The Last of the Mohicans

by James Fenimore Cooper

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Why isn't Cooper's The Last of the Mohicans considered a "classic"?

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Since it's publication in 1826, James Fenimore Cooper's The Last of the Mohicans, one of five books in the Leatherstocking Tales, has enjoyed great popularity both in American and abroad. Arguing that it is not a classic is a subjective exercise and one that needs a strong thesis and plenty of evidence to support. It also is dependent on how one defines a "classic." You may want to look at several different definitions and examples. On one hand, a classic, whether it be a book or a piece of music, is something that stands the test of time. By this definition, Mohicans is very much a classic. It has been constantly in print, is often taught and read in schools, and has been adapted into numerous films. It is firmly part of the American literary canon.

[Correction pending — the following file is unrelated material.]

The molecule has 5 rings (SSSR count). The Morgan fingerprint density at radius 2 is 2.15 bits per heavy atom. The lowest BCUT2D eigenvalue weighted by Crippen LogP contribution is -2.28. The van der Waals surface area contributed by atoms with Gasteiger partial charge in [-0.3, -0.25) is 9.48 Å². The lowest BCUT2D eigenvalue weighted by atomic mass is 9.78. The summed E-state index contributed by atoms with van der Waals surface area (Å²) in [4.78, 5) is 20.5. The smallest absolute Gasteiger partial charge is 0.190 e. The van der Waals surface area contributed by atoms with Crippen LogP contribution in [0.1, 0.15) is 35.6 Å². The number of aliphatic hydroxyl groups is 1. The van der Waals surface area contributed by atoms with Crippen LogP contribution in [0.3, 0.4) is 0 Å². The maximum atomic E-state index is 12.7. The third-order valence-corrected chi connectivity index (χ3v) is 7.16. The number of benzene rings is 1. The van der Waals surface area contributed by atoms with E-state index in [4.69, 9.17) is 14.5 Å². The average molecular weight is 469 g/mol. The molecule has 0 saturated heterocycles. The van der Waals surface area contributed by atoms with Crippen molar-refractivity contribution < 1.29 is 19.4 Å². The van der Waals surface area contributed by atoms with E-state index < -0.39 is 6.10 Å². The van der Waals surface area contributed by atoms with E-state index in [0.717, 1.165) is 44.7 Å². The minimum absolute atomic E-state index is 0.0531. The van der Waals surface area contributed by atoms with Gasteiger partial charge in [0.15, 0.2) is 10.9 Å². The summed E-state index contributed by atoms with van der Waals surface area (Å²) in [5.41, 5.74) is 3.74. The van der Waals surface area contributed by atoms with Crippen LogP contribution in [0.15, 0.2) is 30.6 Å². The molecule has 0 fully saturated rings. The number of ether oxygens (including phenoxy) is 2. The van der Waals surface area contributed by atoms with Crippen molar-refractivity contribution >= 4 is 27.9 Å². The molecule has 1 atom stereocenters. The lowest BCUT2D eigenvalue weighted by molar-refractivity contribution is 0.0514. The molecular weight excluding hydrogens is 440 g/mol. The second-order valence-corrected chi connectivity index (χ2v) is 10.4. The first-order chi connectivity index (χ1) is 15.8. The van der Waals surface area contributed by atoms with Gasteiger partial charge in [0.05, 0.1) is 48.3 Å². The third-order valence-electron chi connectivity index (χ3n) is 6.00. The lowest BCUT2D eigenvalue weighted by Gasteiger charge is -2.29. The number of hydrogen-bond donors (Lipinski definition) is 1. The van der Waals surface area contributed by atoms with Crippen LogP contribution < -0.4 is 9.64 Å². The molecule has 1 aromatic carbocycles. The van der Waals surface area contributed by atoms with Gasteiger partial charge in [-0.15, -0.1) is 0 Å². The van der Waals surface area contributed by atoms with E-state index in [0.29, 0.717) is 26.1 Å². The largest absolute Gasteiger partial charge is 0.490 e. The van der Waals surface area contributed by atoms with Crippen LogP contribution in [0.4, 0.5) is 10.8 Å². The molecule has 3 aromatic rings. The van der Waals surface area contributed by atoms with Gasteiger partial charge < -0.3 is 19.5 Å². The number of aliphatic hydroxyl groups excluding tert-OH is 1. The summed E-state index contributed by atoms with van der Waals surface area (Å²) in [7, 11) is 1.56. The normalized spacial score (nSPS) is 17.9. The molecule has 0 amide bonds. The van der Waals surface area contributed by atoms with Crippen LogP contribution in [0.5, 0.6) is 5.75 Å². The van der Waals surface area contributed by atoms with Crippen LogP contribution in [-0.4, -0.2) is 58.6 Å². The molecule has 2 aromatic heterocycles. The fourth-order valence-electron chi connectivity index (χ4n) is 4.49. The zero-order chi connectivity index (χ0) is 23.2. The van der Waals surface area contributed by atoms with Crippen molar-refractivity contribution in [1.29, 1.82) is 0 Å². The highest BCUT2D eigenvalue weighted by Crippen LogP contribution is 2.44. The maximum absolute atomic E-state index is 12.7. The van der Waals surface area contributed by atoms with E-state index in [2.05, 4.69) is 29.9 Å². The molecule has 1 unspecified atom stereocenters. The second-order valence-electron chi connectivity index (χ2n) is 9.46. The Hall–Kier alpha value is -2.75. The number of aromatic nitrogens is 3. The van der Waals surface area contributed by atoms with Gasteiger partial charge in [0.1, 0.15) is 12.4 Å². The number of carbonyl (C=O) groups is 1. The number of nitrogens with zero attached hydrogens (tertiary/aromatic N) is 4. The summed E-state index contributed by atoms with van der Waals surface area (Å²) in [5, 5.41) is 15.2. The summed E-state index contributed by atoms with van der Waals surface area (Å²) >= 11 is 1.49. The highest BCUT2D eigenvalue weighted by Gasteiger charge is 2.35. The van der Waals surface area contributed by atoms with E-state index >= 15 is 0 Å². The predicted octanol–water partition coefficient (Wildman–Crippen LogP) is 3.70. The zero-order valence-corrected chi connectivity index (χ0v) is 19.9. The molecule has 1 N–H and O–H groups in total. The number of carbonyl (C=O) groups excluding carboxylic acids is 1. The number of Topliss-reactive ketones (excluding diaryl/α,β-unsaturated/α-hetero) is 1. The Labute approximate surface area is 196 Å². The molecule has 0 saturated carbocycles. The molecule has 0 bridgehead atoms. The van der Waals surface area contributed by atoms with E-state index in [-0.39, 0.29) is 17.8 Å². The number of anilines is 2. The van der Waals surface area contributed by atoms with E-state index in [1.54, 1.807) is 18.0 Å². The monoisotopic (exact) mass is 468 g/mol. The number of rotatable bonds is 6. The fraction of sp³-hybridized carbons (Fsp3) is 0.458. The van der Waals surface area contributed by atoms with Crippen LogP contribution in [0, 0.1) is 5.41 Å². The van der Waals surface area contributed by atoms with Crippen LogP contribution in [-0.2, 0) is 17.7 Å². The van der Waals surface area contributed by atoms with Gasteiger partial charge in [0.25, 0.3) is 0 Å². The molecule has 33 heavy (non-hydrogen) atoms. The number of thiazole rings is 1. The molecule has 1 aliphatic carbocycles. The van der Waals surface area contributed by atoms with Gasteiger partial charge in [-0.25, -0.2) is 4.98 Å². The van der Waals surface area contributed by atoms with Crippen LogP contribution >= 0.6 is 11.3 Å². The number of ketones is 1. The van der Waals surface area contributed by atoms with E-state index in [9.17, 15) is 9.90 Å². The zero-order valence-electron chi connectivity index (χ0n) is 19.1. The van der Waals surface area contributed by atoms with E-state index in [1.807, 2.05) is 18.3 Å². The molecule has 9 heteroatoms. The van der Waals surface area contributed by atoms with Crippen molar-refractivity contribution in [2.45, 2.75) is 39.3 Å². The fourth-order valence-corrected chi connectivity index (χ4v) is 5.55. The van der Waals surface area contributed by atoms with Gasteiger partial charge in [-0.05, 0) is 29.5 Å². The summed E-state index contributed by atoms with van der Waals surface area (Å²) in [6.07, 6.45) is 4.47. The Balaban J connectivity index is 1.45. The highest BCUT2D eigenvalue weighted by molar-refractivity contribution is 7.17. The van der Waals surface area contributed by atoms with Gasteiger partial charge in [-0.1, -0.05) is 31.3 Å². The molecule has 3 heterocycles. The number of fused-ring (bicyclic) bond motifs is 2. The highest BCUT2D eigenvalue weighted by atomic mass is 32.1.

However, being a classic doesn't always mean that something is good. Many have found fault with the book, especially with Cooper's plotting and writing style, which can be hard for a 21st century reader to get through. Mark Twain was, perhaps, the most famous Cooper critic. He wrote an essay called "Fenimore Cooper's Literary Crimes," which is worth looking at. Again, I think it's important to define classic and then demonstrate why you don't think the book merits that status. Two questions to ask are: Does the novel still have anything to say to a contemporary audience? Does the novel tell us anything about the time in which is was written?

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